Published in the opinion page, as a member of the Community Advisory Board of the Holland Sentinel, the newspaper of Holland Sentinel.
Last Friday I enjoyed the privilege of taking the 2011 Advanced Placement U.S. History examination. Serenaded by the pounding drum line and blaring trumpets of the Holland High School marching band, I frantically shaded in lettered ovals to regurgitate my knowledge of America’s past and then dashed off three essays, taking care to pick arguments that could be defended simply and concisely.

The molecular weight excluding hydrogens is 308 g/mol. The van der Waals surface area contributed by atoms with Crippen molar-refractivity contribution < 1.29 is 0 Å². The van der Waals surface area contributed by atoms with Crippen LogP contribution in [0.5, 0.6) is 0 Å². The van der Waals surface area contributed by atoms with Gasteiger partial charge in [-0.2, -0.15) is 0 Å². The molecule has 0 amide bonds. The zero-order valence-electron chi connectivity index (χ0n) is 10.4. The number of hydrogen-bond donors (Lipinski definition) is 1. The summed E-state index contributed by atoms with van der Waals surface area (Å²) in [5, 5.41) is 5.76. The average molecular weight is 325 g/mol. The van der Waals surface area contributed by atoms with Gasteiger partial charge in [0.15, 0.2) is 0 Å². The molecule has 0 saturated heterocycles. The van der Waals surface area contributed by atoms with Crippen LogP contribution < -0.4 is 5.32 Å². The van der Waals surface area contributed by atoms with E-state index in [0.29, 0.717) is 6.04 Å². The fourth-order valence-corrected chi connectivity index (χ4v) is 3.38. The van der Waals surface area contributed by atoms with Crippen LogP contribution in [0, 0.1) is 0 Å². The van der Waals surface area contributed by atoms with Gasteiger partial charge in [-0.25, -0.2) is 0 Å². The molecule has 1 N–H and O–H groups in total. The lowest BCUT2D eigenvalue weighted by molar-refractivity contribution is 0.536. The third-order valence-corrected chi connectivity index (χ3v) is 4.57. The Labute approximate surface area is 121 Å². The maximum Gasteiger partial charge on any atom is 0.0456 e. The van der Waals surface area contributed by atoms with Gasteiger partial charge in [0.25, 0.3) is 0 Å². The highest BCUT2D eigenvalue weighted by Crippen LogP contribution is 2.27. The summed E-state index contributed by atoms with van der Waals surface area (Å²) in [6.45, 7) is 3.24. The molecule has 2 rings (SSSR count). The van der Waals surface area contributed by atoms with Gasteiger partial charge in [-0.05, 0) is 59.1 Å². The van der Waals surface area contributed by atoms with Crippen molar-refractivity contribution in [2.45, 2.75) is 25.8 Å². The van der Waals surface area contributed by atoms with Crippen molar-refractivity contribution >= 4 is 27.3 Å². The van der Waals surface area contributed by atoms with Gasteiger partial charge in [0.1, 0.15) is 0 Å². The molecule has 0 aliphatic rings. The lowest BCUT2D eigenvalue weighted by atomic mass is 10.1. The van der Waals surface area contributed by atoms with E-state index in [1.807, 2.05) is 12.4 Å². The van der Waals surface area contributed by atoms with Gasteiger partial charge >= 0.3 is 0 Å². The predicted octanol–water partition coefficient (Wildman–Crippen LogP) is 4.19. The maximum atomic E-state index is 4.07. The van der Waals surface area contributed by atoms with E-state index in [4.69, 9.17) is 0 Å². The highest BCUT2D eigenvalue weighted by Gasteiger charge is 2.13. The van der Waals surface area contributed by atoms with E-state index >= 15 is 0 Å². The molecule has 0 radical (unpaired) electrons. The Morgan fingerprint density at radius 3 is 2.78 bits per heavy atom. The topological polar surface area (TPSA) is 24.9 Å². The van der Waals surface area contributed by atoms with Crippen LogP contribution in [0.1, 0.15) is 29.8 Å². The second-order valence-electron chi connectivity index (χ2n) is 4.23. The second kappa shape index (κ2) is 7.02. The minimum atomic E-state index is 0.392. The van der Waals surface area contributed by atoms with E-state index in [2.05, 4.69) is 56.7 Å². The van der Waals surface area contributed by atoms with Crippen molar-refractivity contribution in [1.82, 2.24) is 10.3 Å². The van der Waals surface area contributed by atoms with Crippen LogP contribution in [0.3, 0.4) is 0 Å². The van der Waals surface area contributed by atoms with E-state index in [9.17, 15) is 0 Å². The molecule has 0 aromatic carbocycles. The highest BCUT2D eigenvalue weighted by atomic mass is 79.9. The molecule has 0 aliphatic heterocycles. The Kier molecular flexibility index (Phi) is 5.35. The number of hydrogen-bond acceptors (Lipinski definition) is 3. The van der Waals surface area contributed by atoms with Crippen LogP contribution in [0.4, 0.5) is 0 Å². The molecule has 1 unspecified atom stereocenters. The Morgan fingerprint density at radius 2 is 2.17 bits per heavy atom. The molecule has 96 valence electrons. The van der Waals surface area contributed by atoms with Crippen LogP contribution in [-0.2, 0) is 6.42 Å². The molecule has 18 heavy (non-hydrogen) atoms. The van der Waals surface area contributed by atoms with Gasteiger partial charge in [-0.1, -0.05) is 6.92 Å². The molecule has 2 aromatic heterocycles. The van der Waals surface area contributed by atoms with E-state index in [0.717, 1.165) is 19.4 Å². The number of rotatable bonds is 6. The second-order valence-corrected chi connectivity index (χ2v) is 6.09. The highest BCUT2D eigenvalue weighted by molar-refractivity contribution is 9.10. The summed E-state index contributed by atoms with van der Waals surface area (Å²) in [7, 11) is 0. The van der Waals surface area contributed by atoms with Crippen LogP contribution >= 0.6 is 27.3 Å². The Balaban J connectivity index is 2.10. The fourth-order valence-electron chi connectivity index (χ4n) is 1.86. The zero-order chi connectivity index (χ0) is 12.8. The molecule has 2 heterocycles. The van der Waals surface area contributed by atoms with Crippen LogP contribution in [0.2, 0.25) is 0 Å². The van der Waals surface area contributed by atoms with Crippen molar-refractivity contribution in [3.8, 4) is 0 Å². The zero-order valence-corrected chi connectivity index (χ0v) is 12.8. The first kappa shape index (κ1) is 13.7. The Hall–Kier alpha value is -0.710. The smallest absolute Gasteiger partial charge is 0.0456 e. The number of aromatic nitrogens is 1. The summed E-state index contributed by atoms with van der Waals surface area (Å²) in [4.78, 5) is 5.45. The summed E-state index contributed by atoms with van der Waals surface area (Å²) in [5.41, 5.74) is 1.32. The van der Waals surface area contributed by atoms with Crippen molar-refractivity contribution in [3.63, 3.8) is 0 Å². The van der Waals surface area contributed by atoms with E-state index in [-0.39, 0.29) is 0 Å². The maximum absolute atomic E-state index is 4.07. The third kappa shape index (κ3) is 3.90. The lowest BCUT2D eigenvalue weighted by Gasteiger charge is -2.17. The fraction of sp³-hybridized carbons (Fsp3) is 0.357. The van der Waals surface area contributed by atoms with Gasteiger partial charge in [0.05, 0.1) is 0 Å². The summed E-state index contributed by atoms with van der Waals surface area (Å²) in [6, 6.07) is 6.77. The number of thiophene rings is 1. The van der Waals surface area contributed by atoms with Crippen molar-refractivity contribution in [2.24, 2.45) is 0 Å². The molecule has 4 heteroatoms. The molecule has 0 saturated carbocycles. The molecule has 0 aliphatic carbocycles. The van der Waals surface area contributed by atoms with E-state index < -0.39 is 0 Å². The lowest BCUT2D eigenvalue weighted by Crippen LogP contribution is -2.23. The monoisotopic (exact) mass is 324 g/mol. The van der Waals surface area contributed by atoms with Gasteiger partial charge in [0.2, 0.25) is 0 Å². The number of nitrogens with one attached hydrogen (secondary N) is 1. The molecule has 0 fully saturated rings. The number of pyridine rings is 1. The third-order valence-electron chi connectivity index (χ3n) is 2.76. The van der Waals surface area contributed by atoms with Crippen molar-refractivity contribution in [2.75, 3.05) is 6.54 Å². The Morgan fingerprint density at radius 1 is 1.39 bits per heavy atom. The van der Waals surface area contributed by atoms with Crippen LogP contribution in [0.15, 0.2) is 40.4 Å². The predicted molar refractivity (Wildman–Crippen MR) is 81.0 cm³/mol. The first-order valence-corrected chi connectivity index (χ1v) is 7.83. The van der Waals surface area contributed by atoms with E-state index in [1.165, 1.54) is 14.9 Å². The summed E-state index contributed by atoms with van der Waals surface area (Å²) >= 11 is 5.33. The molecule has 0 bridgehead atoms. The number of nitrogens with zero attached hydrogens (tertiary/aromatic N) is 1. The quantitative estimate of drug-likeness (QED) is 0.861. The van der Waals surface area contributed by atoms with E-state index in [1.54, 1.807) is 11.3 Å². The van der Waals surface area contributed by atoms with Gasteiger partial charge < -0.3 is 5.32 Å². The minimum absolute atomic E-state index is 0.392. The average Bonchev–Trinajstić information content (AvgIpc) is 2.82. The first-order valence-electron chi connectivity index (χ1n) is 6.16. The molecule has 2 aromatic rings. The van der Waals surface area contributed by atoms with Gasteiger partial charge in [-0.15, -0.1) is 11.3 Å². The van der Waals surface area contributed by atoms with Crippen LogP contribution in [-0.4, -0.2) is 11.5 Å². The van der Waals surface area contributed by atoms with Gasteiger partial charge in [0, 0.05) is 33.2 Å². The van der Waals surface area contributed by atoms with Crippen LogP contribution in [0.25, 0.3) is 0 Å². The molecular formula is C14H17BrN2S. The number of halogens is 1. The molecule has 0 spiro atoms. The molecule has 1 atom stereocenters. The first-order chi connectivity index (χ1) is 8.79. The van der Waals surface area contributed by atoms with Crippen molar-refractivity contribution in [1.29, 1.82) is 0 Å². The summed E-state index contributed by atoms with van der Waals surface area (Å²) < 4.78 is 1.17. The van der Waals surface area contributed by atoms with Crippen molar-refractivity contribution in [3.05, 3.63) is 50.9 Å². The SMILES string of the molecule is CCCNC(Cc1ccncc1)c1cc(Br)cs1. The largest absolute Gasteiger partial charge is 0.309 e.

My mission: to weasel in as many points as possible so that the College Board’s all-important scoring formula might deem me a bona fide student of U.S. history. This was a chance to prove myself.
Yet amidst the focus on one standardized, official assessment, I cannot help but feel a hollowness. On my AP U.S. history exam — and indeed all standardized exams — we test-takers work solely toward a score, a result that requires minimal consideration of the meaning and impact of the knowledge being tested. For too many, I think, this makes history a dull drill, a monotonous marathon of textbook-reading and text-based test-taking too abstract to connect to real life. History becomes a game for professors.
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